Sui Dynasty

The Sui Dynasty (589-618 CE ) was a short-lived Imperial Chinese dynasty. Preceded by the southern and northern dynasties, it unified China for the first time after nearly four centuries of north-south division. It was followed by the tang dynasty.

Founded by Emperor Wen of Sui, the Sui Dynasty capital was at Chang'an (which was renamed Daxing). His reign saw the reunification of Southern and Northern China and the construction of the Grand Canal. Emperors Wen and Yang undertook various reforms including the Equal-field system, which was initiated to reduce the rich-poor social gap that resulted in enhanced agricultural productivity, as well as government centralisation and reforms, creating a new model of governance after centuries of division. The Three Departments and Six Ministries system was officially instituted, coinage was standardized and re-unified, defense was improved and the Great Wall expanded. Buddhism was also spread and encouraged throughout the empire, uniting the varied peoples and cultures of China.

This dynasty has often been compared to the earlier qin dynasty in tenor and in the ruthlessness of its accomplishments. The Sui Dynasty's early demise was attributed to the government's tyrannical demands on the people, who bore the crushing burden of taxes and compulsory labor. These resources were overstrained by the completion of the Grand Canal, a monumental engineering feat, and in the undertaking of other construction projects, including the reconstruction of the Great Wall . Weakened by costly and disastrous military campaigns against Goguryeo (in modern day Korea) which ended with the defeat of Sui in the early seventh century, the dynasty disintegrated through a combination of popular revolts, disloyalty, and assassination.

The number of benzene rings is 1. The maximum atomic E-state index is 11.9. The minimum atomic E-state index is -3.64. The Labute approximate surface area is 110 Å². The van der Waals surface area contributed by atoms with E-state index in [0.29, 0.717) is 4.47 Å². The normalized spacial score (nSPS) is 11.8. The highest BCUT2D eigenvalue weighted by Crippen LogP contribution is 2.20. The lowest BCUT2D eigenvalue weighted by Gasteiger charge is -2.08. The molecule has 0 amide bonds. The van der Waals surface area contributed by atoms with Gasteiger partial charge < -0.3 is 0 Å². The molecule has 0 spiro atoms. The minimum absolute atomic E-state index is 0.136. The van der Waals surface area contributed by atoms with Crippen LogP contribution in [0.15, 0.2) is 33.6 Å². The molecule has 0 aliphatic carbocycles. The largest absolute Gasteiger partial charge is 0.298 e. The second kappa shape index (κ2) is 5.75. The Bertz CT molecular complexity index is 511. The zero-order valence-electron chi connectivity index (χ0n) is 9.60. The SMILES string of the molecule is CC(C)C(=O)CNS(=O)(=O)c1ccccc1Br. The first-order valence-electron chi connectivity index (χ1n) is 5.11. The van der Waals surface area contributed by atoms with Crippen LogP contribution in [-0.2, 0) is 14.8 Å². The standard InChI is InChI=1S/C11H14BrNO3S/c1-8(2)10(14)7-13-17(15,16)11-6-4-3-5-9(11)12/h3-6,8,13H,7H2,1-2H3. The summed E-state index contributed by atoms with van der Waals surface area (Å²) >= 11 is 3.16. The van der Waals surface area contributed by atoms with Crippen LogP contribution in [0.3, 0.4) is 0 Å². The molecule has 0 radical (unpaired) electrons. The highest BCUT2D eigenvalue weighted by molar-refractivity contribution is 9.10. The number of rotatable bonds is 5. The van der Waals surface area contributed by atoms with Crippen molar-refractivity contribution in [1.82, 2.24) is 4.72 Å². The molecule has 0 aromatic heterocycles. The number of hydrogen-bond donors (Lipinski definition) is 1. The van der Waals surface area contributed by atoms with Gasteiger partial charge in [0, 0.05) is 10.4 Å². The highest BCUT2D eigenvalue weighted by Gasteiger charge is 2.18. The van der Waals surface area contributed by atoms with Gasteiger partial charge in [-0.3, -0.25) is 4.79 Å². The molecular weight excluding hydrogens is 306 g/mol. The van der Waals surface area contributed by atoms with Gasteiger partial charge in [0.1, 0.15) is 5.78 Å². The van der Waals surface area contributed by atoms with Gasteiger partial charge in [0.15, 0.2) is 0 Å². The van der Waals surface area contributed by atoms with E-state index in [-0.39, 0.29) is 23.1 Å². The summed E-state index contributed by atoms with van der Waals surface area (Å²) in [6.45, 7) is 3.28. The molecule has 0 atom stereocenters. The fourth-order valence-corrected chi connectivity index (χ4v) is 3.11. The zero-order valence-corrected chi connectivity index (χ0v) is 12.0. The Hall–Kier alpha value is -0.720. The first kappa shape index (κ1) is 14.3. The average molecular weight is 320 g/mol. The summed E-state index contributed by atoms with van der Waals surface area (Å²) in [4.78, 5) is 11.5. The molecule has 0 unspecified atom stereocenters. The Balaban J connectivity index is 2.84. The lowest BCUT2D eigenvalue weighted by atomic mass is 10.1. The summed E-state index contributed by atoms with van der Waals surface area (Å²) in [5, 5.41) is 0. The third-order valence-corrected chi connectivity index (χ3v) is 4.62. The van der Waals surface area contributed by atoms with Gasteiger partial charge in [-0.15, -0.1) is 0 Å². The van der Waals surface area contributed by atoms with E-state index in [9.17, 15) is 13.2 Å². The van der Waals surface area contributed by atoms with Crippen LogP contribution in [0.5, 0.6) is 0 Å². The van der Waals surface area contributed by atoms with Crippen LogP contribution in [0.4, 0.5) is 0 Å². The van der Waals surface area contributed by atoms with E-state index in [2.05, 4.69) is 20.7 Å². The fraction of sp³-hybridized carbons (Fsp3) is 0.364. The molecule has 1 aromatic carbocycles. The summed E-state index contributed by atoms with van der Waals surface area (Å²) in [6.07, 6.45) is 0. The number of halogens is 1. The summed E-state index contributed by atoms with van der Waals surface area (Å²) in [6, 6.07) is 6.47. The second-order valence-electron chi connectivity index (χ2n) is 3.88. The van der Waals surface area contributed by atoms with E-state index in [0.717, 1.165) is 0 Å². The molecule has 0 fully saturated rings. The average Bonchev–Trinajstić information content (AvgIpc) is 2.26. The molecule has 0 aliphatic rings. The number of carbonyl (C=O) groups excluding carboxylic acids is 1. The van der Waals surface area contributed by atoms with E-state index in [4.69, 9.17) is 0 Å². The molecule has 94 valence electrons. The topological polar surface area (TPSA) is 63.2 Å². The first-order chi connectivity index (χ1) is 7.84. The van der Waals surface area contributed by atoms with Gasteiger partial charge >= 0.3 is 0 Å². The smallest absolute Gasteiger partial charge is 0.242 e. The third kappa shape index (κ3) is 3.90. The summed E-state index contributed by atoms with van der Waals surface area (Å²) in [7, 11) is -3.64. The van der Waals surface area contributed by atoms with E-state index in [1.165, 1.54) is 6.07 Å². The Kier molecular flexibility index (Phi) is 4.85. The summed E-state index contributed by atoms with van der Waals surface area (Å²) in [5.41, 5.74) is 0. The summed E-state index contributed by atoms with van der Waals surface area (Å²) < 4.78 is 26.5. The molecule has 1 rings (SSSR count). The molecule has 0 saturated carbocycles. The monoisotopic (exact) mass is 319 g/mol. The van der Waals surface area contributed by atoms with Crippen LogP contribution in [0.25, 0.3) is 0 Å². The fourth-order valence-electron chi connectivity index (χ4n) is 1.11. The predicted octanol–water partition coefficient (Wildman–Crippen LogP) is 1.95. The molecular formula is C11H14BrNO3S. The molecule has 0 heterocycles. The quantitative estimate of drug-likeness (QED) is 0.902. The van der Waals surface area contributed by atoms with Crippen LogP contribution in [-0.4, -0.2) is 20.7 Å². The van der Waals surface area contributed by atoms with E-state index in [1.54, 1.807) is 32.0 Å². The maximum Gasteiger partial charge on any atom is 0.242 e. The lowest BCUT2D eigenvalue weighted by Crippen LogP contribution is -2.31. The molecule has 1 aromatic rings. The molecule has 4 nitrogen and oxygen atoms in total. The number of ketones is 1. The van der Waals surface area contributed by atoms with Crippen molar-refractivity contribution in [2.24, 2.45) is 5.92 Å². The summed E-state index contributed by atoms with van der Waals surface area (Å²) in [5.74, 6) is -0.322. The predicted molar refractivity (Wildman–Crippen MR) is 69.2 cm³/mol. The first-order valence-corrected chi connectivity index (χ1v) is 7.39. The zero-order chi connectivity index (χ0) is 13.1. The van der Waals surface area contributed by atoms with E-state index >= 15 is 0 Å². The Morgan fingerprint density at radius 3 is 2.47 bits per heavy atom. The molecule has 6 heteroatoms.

Emperor Wen and the founding of the Sui Dynasty

When the Northern zhou dynasty defeated the northern qi Dynasty in 577 CE, this was the culminating moment and ultimate advantage for the northern Chinese to face south. The southern dynasties had lost hope in conquering the north, and the situation of conquest from north-to-south was only delayed in 523 with civil war.

The Sui Dynasty began when Emperor Wen's daughter became the Empress Dowager of northern zhou dynasty, with her stepson as the new emperor. After crushing an army disused in the eastern provinces as the prime minister of Zhou, Emperor Wen took the throne by force and proclaimed himself emperor. In a bloody purge, he had fifty-nine princes of the Zhou royal family eliminated yet nevertheless became known as the 'Cultured Emperor' (581 - 604 CE). Emperor Wen abolished the anti-Han policies of Zhou and reclaimed his Han surname of Yang. Having won the support of Confucian scholars who had powered previous Han dynasties (abandoning the nepotism and corruption of the nine-rank system), Emperor Wen initiated a series of reforms aimed at strengthening his empire for the wars that would reunify China.

In his campaign for southern conquest, Emperor Wen assembled thousands of boats to confront the naval forces of the chen dynasty on the Yangtze River. The largest of these ships were very tall, having five layered decks and the capacity for 800 passengers. They were outfitted with six 50-foot-long booms that were used to swing and damage enemy ships, or to pin them down so that Sui marine troops could use act-and-board techniques. Besides employing Xianbei and other Chinese ethnic groups for the fight against Chen, Emperor Wen also employed the service of aborigines from southeastern Sichuan , a people that Sui had recently conquered.

In 588 CE, the Sui had amassed 518,000 troops along the northern bank of the Yangtze River, stretching from Sichuan to the Pacific Ocean. Meanwhile, the chen dynasty was collapsing and could not withstand such an assault. By 589 CE, Sui troops entered Jiankang ( Nanjing) and the last emperor of the southern chen dynasty surrendered. The city was razed to the ground, while Sui troops escorted Chen nobles back north, where the northern aristocrats became fascinated with everything the south had to provide culturally and intellectually.

Although Emperor Wen was famous for bankrupting the state treasury with warfare and construction projects, he made many improvements to infrastructure during his early reign. He established granaries as sources of food and as a means to regulate market prices from the taxation of crops, much like the earlier han dynasty.

Goguryeo-Sui wars